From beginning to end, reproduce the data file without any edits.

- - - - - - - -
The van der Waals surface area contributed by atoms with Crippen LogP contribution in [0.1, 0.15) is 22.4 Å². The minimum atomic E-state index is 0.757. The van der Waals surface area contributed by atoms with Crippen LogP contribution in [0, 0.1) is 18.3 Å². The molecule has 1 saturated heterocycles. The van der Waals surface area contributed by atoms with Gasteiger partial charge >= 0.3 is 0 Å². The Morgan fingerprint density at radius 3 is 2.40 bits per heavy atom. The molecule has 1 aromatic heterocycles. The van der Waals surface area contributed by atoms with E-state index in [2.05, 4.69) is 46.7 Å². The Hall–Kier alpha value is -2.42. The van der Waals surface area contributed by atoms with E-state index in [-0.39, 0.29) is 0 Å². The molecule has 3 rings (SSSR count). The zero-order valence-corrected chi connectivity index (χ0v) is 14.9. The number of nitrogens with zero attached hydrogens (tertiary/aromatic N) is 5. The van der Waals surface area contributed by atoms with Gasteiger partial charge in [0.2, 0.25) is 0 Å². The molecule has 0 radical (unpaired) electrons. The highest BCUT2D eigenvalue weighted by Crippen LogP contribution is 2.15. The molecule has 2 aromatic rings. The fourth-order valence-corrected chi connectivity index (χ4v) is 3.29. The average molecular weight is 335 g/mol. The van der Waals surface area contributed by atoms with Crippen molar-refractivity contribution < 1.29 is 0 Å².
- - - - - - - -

The van der Waals surface area contributed by atoms with Crippen LogP contribution in [0.1, 0.15) is 22.4 Å². The minimum atomic E-state index is 0.757. The van der Waals surface area contributed by atoms with Crippen LogP contribution in [0, 0.1) is 18.3 Å². The molecule has 1 saturated heterocycles. The van der Waals surface area contributed by atoms with Gasteiger partial charge >= 0.3 is 0 Å². The Morgan fingerprint density at radius 3 is 2.40 bits per heavy atom. The molecule has 1 aromatic heterocycles. The van der Waals surface area contributed by atoms with E-state index in [2.05, 4.69) is 46.7 Å². The Hall–Kier alpha value is -2.42. The van der Waals surface area contributed by atoms with E-state index in [-0.39, 0.29) is 0 Å². The molecule has 3 rings (SSSR count). The zero-order valence-corrected chi connectivity index (χ0v) is 14.9. The number of nitrogens with zero attached hydrogens (tertiary/aromatic N) is 5. The van der Waals surface area contributed by atoms with Gasteiger partial charge in [0.2, 0.25) is 0 Å². The molecule has 0 radical (unpaired) electrons. The highest BCUT2D eigenvalue weighted by Crippen LogP contribution is 2.15. The molecule has 2 aromatic rings. The fourth-order valence-corrected chi connectivity index (χ4v) is 3.29. The average molecular weight is 335 g/mol. The van der Waals surface area contributed by atoms with Crippen molar-refractivity contribution < 1.29 is 0 Å².